Metal Sludge

Metal Sludge

PARADISE LOST Paradise was among the biggest glam acts on the Sunset Strip during the post-Poison boom. Here is an exclusive with Paradise founding singer Adam Gifford, who is not afraid to sling some sludge after all these years




Paradise was among the biggest glam acts on the Sunset Strip during the post-Poison boom, and the band is joining forces with similarly popular The Wild on Saturday at the Viper Room. Here is an exclusive with Paradise founding singer Adam Gifford, who is not afraid to sling some sludge after all these years. Part two with The Wild’s Johnny X is coming soon.
By Gerry Gittelson
Metal Sludge Editor at Large

HOLLYWOOD — Paradise and The Wild were two of the best bands from back in the day that never quite made it big despite dominating on the Sunset Strip, and both are making a special comeback on Saturday, Nov. 22 at the Viper Room in a benefit concert for Rough Justice and its fallen singer Randy Vandall, who committed suicide.

Neither Paradise nor The Wild have performed in a very long time, but they left a lot of fans behind, so this pairing should prove to be a special event.
In part one of this Metal Sludge exclusive, we catch up with Paradise singer Adam Gifford, and part two will feature The Wild singer Johnny X; both are very excited about making one last foray for all their aging followers.

Gifford, the curly-haired ex-heart throb, once ruled Hollywood thanks to an exciting live show, great songs and a killer image that saw lots of young girls craving his body like hungry little kittens. He is still in great shape, and it should prove intriguing to see if Gifford can still jump off the drum riser and perform midair splits like prime-era David Lee Roth.
It’s a bird, it’s a plane – nope, it’s Adam Gifford flirting with the ceiling at Gazzarri’s

METAL SLUDGE: Hey Adam Gifford, it’s great to touch base again. We’ve known each other a long time.

ADAM GIFFORD: Yeah, I was just going through some long-lost video from the old Country Club (in Reseda, north of Los Angeles), and you’re on stage, Gerry G-Spot introducing the band.

SLUDGE: Really?

Yeah, they had just banned alcohol there cause the Country Club had lost their liquor license or whatever, so I remember wondering if we were going to draw that night, but the place was fuckin’ packed even though there was no booze allowed.

Paradise_Quote_1_2014SLUDGE: Yeah, I remember they did a juice bar. It was horrible.

I know. How un-rock and roll.

SLUDGE: You headlined a G-Spot Jam once at the Whisky and it was the biggest crowd I ever had. Sorry I never paid you.

That’s OK. Thank you anyway.

SLUDGE: Paradise was very popular, Adam. What do you think people liked most about the band?

Well, I had actually met my guitar player, Matt Shumway, in 1984, and we practiced and wrote for a long time, like three or four years, before we actually started playing, so we didn’t just come out as a bunch of guys with long hair that just looked cool.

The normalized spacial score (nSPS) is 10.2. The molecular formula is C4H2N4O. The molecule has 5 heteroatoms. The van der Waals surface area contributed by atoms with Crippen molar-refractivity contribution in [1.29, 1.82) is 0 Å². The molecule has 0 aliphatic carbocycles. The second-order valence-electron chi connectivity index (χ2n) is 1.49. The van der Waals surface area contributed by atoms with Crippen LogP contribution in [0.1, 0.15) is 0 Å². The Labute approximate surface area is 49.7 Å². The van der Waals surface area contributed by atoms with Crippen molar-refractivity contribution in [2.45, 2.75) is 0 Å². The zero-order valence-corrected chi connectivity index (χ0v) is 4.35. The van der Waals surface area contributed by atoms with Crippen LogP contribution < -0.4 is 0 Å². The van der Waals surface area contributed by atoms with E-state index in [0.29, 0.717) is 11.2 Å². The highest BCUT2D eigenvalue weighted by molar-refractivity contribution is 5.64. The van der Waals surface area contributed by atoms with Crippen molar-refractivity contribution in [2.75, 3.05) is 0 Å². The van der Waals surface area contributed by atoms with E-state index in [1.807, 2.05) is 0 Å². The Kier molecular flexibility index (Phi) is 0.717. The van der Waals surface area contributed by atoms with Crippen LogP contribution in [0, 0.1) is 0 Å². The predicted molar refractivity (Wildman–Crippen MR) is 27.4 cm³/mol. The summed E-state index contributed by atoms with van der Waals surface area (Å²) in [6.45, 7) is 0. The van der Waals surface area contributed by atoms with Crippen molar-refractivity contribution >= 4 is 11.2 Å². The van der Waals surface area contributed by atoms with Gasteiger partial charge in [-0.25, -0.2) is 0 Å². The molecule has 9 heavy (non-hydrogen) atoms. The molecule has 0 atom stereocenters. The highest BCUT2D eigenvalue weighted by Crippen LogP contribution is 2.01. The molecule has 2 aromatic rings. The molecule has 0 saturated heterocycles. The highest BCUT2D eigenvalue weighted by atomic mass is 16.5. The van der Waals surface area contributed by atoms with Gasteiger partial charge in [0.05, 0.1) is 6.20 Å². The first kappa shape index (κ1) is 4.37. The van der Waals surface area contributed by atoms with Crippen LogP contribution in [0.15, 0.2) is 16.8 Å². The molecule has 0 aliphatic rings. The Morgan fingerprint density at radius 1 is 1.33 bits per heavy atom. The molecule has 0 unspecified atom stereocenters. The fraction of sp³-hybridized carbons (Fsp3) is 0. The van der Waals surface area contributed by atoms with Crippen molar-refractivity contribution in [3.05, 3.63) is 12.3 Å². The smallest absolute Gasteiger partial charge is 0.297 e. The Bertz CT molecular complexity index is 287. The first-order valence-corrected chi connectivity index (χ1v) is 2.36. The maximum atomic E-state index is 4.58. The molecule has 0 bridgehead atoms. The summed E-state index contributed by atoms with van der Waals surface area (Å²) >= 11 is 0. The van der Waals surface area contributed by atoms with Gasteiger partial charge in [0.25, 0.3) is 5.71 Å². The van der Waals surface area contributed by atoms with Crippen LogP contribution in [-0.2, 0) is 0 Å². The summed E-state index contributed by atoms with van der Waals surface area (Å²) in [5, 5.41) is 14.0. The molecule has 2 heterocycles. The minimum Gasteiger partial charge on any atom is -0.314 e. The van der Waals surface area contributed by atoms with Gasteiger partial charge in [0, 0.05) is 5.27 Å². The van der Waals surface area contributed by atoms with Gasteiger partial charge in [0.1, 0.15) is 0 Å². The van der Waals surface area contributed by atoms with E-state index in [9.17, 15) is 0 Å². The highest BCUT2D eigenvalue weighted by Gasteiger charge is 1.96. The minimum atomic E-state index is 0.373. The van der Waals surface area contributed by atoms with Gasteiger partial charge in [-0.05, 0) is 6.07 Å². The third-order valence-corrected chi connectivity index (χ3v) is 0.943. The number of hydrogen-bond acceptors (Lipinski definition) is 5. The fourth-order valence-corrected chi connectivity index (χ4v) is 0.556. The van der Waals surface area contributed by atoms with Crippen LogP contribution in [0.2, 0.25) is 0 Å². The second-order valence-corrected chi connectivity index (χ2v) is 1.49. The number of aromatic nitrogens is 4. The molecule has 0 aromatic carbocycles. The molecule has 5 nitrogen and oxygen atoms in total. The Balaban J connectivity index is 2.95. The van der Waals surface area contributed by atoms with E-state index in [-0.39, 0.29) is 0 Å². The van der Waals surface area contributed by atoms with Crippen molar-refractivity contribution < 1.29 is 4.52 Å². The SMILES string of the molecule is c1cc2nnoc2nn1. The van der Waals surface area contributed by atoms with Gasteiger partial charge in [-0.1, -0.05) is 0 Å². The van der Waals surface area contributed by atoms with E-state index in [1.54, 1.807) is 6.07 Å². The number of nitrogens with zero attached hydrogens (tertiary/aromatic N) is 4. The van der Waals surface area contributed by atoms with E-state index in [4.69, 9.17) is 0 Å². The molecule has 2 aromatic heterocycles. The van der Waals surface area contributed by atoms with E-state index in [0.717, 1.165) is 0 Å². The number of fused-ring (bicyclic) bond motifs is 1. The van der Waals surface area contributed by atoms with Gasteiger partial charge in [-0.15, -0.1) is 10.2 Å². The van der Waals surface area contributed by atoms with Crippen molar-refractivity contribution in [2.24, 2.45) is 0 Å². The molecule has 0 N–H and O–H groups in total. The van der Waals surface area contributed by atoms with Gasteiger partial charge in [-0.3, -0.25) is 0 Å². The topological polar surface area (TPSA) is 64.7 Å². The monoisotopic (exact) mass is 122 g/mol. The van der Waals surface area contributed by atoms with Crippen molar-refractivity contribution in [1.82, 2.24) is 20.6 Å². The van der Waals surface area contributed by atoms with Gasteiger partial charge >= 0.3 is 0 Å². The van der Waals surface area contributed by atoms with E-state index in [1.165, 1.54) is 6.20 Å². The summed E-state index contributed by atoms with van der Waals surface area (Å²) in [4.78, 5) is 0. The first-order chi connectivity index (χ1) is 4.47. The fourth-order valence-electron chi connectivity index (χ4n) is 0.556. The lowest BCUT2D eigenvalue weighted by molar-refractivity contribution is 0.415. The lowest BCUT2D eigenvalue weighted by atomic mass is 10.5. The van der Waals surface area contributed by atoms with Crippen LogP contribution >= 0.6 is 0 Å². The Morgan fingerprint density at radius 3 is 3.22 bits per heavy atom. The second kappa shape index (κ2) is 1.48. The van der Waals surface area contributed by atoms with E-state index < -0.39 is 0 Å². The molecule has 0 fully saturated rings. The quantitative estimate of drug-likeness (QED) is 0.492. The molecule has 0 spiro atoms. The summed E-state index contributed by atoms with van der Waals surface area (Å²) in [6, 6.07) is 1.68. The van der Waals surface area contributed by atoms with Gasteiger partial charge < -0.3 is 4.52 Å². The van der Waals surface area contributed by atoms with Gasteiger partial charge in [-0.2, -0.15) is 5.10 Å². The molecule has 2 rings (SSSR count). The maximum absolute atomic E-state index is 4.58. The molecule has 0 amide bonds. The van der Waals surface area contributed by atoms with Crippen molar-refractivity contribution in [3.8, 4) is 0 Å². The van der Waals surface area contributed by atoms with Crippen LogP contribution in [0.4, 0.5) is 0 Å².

SLUDGE: And I remember there was another band called Pair-a-Dice, with the same name, and you guys were always fighting about the name.

Well, when we were first started talking about names, Matt suggested Paradise. I thought it was too commercial, like Journey, and we were heavier than that, more like Dokken. But we talked about it, and we thought that Paradise live at the Forum sounded cool, like Bon Jovi live at the Forum or Def Leppard live at the Forum, so we went with it. The funny thing was, and I swear this is true, we were like, “Just watch, some other band is going to come out and call themselves Pair-a-Dice with two dice as the logo,” and we laughed our asses off, but six months later just before our first show at the Troubadour, I’m passing out flyers in front of Gazzarri’s, and sure enough, I exchange flyers with Nick Masella from Pair-a-Dice, that piece of shit – fuck him – and we looked at each other and realized it was war.

When they broke up, I felt vindicated. I once almost knocked out their drummer, Daz Bash. One of them, Nick or Daz, they tried to fuck my girlfriend. I don’t like them, neither of them, those fuckin’ cocksuckers. But Paul Lancia and Billy D’Vette, I was always cool with those guys and later with Dave Marshall. But Casella especially, he’s a racist, and he can suck my dick. I’m half black and half white, and there was a lot of racism.

SLUDGE: Did you ever get into any fights?

No, never got in a fight, and that’s probably because I worked out so much. I worked my butt off to get buff, so the other guys would always back down. You know the way the scene was back then, a lot of heroin and coke, but not me. I worked out four times a week, and when I was threatened, my New York side would come out, and they would run. One time, I almost got jumped by like seven thrash-metal dudes behind Bank of America. I had ducked behind there to smoke a bowl, and I had my flyers, and all of sudden seven dudes popped up and were like, “You glam fag. Fuck you.” I pulled my jacket off, and I was ripped, and they literally ran all the way out of the parking lot. I had my white booties on and my pink lipstick, and I was like, “I’ll beat your ass.”